Once upon a time, or about three weeks ago, KoopaTV released Capture the Confederate Flag on the PC to the world. It won KoopaTV's Best PC Game of 2015 award shortly after. Unfortunately, the game was met with protest. Not over its subject matter, but over its...system requirements? Detractors began calling it “Capture the Confederate Lag”, because nowhere on the game page does it give system requirements.
As a result, people with really bad computers (such as off-the-shelf laptops) didn't have the best experience they could have with the game. This made people believe that the game was bad, and people across the Internet began to question if KoopaTV's Game of THAT Year decision-making process was... rigged.
Most assuredly not! But people have their doubts, and it stems from their compatibility issues.
This is a problem for anyone that develops games for the PC!
There are almost infinite permutations of computer parts with operating systems. All of these permutations can affect the compatibility of the game! GPU/video card, CPU, RAM, disk space available, sound card, whatever. If it's browser-based, then hey, you got all the different browsers to test on too. All of those can vary on machines and may be subpar for what the game requires. Big companies can afford compatibility tests with a variety of machines, but even they don't try to test every combination because that'd be stupid. They just try to find the minimum required specs and recommended specs.
Do most people know how their hardware holds up compared to other hardware? The specs of their particular hardware? Hardcore hardware PC gamers say they know, but what about the simple casual? I mean, I sure don't know this stuff.
|Which would you rather test? |
(Xbox) One console compatibility or a zillion different computer combinations?
Compare to console gaming — rather than limitless SKUs, there's basically... one per console, and a handful if you're multiplatform. There's only one Wii U you gotta test on. There's like five different 3DSs though but only really two (New and everything before New) you really gotta test. Things are significantly more simpler. If you buy a PlayStation 4 game, you don't have to worry if your PlayStation 4 is good enough for it. It can play it. Sony did their own test of it before the game's launch and they approved.
So the platform manufacturers assure that the game works on the console. But there's no company advocating for your individual PC set-up. You're on your own. At least there are resources out there, like Can You RUN It?.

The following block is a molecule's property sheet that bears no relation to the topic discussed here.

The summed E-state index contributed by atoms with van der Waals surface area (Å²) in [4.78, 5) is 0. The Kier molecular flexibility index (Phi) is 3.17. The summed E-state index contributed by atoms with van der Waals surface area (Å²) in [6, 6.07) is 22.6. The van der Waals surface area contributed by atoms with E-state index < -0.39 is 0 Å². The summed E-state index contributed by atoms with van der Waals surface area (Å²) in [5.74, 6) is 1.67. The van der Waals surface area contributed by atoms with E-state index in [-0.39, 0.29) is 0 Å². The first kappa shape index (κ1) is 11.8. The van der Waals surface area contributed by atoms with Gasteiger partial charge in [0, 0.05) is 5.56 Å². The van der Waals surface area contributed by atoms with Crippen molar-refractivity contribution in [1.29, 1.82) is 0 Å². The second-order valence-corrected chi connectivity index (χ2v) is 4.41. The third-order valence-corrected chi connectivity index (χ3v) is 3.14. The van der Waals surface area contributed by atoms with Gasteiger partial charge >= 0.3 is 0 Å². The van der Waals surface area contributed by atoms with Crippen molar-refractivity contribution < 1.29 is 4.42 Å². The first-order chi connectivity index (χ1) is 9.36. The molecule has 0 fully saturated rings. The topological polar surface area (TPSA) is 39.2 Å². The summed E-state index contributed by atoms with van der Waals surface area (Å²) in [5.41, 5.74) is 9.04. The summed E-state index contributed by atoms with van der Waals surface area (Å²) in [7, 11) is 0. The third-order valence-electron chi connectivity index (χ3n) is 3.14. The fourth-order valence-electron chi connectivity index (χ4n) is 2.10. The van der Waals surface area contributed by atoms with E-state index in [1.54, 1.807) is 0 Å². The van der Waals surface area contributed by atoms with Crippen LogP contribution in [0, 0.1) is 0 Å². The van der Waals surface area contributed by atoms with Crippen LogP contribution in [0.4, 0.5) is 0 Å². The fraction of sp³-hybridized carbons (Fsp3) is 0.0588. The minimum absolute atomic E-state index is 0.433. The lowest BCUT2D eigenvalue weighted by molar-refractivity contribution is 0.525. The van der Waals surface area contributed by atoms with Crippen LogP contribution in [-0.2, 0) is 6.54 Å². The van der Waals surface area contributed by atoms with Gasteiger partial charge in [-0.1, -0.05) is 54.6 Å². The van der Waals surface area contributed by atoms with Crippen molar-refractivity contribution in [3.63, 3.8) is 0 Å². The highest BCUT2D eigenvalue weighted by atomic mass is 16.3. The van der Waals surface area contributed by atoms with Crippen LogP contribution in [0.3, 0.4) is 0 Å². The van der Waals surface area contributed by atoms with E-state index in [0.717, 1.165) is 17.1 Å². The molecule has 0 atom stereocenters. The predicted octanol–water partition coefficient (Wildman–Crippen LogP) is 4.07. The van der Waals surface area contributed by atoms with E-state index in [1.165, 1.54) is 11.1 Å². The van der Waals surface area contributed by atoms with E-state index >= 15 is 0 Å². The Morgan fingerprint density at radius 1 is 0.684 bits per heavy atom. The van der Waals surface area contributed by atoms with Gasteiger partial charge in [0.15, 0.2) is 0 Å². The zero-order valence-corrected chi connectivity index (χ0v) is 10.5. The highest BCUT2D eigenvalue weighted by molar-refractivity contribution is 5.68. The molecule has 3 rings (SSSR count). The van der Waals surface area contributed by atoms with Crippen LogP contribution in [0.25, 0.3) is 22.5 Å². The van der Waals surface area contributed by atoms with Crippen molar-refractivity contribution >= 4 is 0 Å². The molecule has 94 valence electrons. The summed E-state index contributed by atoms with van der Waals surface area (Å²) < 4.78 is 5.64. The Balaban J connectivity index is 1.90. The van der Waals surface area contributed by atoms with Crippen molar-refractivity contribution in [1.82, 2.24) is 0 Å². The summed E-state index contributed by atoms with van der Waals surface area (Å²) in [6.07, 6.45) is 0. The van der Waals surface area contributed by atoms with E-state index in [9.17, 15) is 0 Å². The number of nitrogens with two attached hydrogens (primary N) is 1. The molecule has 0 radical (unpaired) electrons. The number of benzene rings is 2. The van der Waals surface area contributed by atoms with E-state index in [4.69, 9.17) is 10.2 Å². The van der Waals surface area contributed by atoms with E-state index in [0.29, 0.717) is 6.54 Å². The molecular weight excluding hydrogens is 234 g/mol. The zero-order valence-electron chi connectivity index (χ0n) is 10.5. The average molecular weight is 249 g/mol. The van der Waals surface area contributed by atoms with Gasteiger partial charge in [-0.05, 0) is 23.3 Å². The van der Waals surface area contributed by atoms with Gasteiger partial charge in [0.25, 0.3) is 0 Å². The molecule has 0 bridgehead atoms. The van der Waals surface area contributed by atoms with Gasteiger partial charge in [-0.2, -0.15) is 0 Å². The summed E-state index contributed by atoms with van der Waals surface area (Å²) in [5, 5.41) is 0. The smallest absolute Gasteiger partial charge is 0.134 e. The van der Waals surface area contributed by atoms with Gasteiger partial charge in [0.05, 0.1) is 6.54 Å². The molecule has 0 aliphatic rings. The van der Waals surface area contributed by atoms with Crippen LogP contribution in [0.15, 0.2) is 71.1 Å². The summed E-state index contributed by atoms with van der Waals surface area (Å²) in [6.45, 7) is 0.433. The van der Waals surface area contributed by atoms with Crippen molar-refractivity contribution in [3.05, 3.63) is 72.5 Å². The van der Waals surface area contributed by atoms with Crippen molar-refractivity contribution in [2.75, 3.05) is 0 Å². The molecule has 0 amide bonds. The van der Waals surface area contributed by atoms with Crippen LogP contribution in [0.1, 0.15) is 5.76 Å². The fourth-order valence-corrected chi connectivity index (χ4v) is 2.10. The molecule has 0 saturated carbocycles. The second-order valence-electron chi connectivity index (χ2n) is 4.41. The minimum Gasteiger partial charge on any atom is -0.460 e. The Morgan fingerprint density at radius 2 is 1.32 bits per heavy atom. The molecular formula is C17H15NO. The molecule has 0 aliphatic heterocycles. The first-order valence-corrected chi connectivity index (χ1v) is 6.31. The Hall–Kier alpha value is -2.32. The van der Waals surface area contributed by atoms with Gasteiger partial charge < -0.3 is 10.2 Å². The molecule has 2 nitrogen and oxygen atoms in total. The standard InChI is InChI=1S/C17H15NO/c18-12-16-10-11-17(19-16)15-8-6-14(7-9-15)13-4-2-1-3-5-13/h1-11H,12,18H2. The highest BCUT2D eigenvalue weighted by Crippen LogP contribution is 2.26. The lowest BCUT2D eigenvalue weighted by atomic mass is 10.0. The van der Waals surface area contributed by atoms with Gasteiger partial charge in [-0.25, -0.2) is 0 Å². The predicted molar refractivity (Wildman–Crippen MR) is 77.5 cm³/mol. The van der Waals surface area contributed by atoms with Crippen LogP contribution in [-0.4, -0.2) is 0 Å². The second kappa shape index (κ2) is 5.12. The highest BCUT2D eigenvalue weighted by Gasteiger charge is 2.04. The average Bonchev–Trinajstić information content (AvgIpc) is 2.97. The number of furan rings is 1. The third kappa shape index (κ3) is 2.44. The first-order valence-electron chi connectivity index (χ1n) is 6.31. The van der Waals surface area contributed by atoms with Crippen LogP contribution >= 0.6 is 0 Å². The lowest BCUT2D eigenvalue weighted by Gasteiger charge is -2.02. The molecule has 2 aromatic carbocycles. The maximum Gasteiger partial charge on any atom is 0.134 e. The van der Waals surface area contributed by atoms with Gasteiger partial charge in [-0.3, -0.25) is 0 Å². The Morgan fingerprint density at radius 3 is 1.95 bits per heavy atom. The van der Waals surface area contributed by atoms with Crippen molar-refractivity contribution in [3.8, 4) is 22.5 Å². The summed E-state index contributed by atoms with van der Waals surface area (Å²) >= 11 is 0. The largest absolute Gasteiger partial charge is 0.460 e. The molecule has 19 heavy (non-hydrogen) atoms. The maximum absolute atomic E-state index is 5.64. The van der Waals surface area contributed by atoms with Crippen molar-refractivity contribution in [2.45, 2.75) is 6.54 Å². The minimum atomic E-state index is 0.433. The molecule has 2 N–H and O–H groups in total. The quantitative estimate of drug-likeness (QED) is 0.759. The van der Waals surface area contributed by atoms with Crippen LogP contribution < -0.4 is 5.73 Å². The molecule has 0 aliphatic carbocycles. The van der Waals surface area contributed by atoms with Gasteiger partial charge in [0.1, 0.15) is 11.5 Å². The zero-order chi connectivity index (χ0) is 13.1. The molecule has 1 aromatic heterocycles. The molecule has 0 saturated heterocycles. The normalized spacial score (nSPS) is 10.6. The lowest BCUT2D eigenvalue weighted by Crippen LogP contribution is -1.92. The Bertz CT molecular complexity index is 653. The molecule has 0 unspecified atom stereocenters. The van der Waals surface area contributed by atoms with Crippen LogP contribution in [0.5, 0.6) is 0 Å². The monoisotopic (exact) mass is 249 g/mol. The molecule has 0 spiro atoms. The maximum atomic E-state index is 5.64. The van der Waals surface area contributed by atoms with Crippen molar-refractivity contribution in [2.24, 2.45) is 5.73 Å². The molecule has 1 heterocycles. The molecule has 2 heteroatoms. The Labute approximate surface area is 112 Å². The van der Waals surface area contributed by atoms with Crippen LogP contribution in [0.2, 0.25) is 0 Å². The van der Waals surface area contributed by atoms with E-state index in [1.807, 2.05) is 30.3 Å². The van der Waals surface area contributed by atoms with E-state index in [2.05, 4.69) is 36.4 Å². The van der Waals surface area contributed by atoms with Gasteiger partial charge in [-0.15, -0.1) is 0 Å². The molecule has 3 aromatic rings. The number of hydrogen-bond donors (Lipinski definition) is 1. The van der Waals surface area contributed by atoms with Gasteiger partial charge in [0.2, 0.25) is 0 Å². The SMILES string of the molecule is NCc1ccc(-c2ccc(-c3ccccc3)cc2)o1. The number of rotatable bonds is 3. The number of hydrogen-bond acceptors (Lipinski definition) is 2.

And if you're an indie or small developer without all these PC resources? Usually, game developers only have access to really awesome computers (to develop the games with) and don't run the gamut of minimum garbage. I know from my experience that I only initially tested Capture the Confederate Flag on my desktop which found no issues.
When I asked other people to beta-test the game, I got their feedback and focused on the gameplay and glitches, not hardware compatibility. I didn't even bother asking for their hardware specs. Maybe I should've, but if I did, it's not like I'd know what the hell it means. I'm a tech writer first and foremost, not a tech nerd.
I did research on what could be causing Capture the Confederate Flag to perform worse, and it basically has to do with graphical effects, the GPU, and something Adobe did regarding something called Stage3D that you can read about here. So I worked to reduce those and...
I came up with this. That's a patched and less laggy version of Capture the Confederate Flag.
|Example of changes: |
Instead of a pixelated effect, there are new sprites made for when enemies have momentary invincibility.
Have fun? I did get a crappy laptop and tested it on that, and while it might not be totally perfect... it's better. I still can't give you specs, though. My best advice is to close superfluous programs and don't open any while you play. Multitasking sucks anyway.
Ludwig made up the “Capture the Confederate Lag” bit, and he probably shouldn't create catchy contemptuous cognomens towards his own stuff. Oh well. At least it's clever. Ludwig is steadfastly a console gamer and is probably biased here. Feel free to disagree with him, if you can.
Ludwig's desktop couldn't even run a really bad troll PC game a year ago, so it's not good.
Making your PC-game future-proof for future compatibility is also a challenge, one that can take years after the fact!